Title: Empire of Gold
Paperback: 583 pages
Publication Date: 26/05/2011
You would have thought that seven novels and married life might have slowed Andy McDermott’s series protagonists Nina Wilde and Eddie Chase down a bit, but that’s certainly not the case if Empire of Gold is anything to go by. From Afghanistan to New York to Glastonbury to the depths of the Amazon rain forest, the action is pretty much relentless as the bullets and punches fly and Nina and Eddie [with a motley crew of friends and colleagues] search for the mythical lost Incan settlement of El Dorado – the fabled city of gold.
The plot, as you would expect of a McDermott thriller, is excellent and moves along at a great page-turning pace. At times the story does seem completely far-fetched, but rather than detract from the reading experience it actually heightens the reader’s sense of escapism and brings to mind Indiana Jones [apart from the fourth ‘addition’ to the franchise] and Tomb Raider [the games rather than the terrible films!].
Empire of Gold also sees McDermott focusing on Eddie and his background and it works really well. We learn more about Eddie’s past and his relationship with Mac, as well as about his time in the SAS in Afghanistan. And just for good measure his grandmother makes a welcome return and there’s a rather frosty meeting of the Chases as Eddie’s father makes an appearance. What I really like about the Nina Wilde / Eddie Chase series is that McDermott isn’t afraid to show his central characters in bad light on occasion. They are drawn in a ‘warts and all’ fashion in this book – at certain points they are difficult, obtuse and not always likeable [much like anyone], and this adds depth to their characterization and makes them more human for the reader.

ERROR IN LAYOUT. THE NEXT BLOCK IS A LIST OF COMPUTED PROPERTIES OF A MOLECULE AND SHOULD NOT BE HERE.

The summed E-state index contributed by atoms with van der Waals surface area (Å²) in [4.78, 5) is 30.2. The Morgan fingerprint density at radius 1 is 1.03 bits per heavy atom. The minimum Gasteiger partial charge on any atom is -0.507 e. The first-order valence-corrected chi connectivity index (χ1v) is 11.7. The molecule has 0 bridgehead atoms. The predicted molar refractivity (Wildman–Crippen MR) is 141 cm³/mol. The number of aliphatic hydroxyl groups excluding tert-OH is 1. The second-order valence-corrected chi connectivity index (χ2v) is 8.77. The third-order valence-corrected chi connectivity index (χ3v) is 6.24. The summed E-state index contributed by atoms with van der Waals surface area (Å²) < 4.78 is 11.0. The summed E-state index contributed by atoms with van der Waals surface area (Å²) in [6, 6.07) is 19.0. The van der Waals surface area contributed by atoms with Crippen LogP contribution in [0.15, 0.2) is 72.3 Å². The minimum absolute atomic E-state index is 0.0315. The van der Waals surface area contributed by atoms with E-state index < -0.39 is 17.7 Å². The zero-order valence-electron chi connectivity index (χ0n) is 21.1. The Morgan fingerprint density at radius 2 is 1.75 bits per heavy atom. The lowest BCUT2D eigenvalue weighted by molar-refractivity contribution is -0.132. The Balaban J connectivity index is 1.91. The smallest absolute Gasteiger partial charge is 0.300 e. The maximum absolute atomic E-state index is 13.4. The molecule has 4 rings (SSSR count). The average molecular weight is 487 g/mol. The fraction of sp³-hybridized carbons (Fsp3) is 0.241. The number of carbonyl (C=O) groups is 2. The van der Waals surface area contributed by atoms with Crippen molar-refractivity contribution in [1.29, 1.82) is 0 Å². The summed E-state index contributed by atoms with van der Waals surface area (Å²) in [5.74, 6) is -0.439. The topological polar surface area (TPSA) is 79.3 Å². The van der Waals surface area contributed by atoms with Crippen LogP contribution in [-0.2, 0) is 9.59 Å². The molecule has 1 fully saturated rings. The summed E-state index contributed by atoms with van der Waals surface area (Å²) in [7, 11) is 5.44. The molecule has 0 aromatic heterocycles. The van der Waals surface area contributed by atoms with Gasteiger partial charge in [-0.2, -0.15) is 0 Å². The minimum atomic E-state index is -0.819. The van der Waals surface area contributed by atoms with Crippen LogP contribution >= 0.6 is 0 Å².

If I had a slight gripe it would be that on occasion the action is a little over powering and skates on the edge of turning this novel from archaeological thriller to action thriller, but that is just a personal preference. And in future books I would definitely like to see more of Macy Sharif in the field – her banter with Eddie is great and she almost steals the limelight from Nina [and I certainly detect a flirty undercurrent between Macy and Eddie – tsk tsk!!].
Without giving anything away I was also really liked that the self-contained ‘closure’ that usually ends McDermott’s Chase / Wilde novels is absent in Empire of Gold. Instead the book ends with a cliffhanger moment that leaves it perfectly poised for the next book in the series, Temple of the Gods.